Commenced in January 2007
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Multiple Intelligence Theory with a View to Designing a Classroom for the Future

Authors: Phalaunnaphat Siriwongs

Abstract:

The classroom of the 21st century is an ever changing forum for new and innovative thoughts and ideas. With increasing technology and opportunity, students have rapid access to information that only decades ago would have taken weeks to obtain. Unfortunately, new techniques and technology is not a cure for the fundamental problems that have plagued the classroom ever since education was established. Class size has been an issue long debated in academia. While it is difficult to pin point an exact number, it is clear that in this case more does not mean better. By looking into the success and pitfalls of classroom size the true advantages of smaller classes will become clear. Previously, one class was comprised of 50 students. Being seventeen and eighteen-year-old students, sometimes it was quite difficult for them to stay focused. To help them understand and gain much knowledge, a researcher introduced “The Theory of Multiple Intelligence” and this, in fact, enabled students to learn according to their own learning preferences no matter how they were being taught. In this lesson, the researcher designed a cycle of learning activities involving all intelligences so that everyone had equal opportunities to learn.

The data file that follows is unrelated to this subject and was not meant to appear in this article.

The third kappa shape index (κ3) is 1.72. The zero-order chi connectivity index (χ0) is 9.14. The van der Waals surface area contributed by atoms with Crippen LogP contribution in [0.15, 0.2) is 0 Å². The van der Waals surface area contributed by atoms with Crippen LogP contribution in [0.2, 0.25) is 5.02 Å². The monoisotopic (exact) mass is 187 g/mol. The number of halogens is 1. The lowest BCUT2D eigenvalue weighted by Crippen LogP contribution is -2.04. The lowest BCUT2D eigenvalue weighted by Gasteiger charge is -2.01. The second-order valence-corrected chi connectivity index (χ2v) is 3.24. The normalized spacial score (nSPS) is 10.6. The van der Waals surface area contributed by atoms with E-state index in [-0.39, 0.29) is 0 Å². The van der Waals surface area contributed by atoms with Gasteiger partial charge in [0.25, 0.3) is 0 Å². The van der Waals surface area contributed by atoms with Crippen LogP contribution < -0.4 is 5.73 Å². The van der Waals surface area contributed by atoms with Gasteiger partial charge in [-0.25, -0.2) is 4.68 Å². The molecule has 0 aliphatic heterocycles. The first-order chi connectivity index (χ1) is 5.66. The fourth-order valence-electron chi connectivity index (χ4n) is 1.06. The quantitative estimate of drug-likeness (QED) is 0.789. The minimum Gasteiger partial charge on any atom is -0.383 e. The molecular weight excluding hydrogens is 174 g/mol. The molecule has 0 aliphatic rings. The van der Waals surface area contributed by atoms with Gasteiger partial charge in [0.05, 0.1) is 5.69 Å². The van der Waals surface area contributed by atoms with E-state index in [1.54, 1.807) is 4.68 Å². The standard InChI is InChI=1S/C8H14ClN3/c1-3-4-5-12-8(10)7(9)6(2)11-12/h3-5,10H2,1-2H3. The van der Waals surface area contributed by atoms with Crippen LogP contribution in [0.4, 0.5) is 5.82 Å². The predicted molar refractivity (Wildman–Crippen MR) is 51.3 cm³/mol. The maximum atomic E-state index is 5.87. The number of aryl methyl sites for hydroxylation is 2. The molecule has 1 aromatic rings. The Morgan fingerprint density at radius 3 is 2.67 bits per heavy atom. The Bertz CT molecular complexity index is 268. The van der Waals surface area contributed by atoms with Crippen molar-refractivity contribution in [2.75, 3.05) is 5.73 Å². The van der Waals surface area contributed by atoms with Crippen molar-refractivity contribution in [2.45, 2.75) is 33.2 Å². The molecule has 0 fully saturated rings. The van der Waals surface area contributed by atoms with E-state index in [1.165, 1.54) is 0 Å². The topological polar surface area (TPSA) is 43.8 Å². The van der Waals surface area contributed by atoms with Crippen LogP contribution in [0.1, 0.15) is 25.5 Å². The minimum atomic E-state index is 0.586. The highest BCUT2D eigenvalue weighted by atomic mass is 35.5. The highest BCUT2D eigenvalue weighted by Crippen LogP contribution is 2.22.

Keywords: Formative Assessment, Performance Assessment, multiple intelligences, role play

Digital Object Identifier (DOI): doi.org/10.5281/zenodo.1094699

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References:


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